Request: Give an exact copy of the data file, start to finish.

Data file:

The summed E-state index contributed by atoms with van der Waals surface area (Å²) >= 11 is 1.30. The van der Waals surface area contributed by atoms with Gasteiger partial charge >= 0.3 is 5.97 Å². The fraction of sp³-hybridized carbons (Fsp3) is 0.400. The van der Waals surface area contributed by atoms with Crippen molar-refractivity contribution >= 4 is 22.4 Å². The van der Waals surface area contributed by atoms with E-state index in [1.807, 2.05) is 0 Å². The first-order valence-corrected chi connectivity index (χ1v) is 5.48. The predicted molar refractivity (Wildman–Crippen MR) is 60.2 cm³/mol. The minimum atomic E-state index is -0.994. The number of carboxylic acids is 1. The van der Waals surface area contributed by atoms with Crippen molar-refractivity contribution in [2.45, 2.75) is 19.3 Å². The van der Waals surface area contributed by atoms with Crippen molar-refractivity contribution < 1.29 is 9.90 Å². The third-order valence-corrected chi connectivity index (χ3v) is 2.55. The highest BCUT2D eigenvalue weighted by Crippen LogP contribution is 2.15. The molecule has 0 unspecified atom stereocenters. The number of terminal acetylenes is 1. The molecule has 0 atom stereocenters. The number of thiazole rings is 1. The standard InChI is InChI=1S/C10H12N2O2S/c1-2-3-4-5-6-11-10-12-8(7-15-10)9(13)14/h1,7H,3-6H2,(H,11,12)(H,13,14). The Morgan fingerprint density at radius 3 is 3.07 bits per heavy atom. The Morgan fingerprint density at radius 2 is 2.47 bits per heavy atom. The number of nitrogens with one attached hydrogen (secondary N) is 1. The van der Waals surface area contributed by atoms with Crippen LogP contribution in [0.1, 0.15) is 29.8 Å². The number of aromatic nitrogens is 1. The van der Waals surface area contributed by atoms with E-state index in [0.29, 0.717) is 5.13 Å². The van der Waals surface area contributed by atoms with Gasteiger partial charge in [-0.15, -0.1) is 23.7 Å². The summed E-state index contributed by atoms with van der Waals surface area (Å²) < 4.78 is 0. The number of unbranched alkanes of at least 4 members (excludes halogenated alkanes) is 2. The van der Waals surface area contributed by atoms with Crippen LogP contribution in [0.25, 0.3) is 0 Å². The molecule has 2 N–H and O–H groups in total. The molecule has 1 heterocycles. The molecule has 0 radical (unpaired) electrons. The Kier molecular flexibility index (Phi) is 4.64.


The summed E-state index contributed by atoms with van der Waals surface area (Å²) >= 11 is 1.30. The van der Waals surface area contributed by atoms with Gasteiger partial charge >= 0.3 is 5.97 Å². The fraction of sp³-hybridized carbons (Fsp3) is 0.400. The van der Waals surface area contributed by atoms with Crippen molar-refractivity contribution >= 4 is 22.4 Å². The van der Waals surface area contributed by atoms with E-state index in [1.807, 2.05) is 0 Å². The first-order valence-corrected chi connectivity index (χ1v) is 5.48. The predicted molar refractivity (Wildman–Crippen MR) is 60.2 cm³/mol. The minimum atomic E-state index is -0.994. The number of carboxylic acids is 1. The van der Waals surface area contributed by atoms with Crippen molar-refractivity contribution in [2.45, 2.75) is 19.3 Å². The van der Waals surface area contributed by atoms with Crippen molar-refractivity contribution < 1.29 is 9.90 Å². The third-order valence-corrected chi connectivity index (χ3v) is 2.55. The highest BCUT2D eigenvalue weighted by Crippen LogP contribution is 2.15. The molecule has 0 unspecified atom stereocenters. The number of terminal acetylenes is 1. The molecule has 0 atom stereocenters. The number of thiazole rings is 1. The standard InChI is InChI=1S/C10H12N2O2S/c1-2-3-4-5-6-11-10-12-8(7-15-10)9(13)14/h1,7H,3-6H2,(H,11,12)(H,13,14). The Morgan fingerprint density at radius 3 is 3.07 bits per heavy atom. The Morgan fingerprint density at radius 2 is 2.47 bits per heavy atom. The number of nitrogens with one attached hydrogen (secondary N) is 1. The van der Waals surface area contributed by atoms with Crippen LogP contribution in [0.1, 0.15) is 29.8 Å². The number of aromatic nitrogens is 1. The van der Waals surface area contributed by atoms with E-state index in [0.29, 0.717) is 5.13 Å². The van der Waals surface area contributed by atoms with Gasteiger partial charge in [-0.15, -0.1) is 23.7 Å². The summed E-state index contributed by atoms with van der Waals surface area (Å²) < 4.78 is 0. The number of unbranched alkanes of at least 4 members (excludes halogenated alkanes) is 2. The van der Waals surface area contributed by atoms with Crippen LogP contribution in [0.25, 0.3) is 0 Å². The molecule has 2 N–H and O–H groups in total. The molecule has 1 heterocycles. The molecule has 0 radical (unpaired) electrons. The Kier molecular flexibility index (Phi) is 4.64.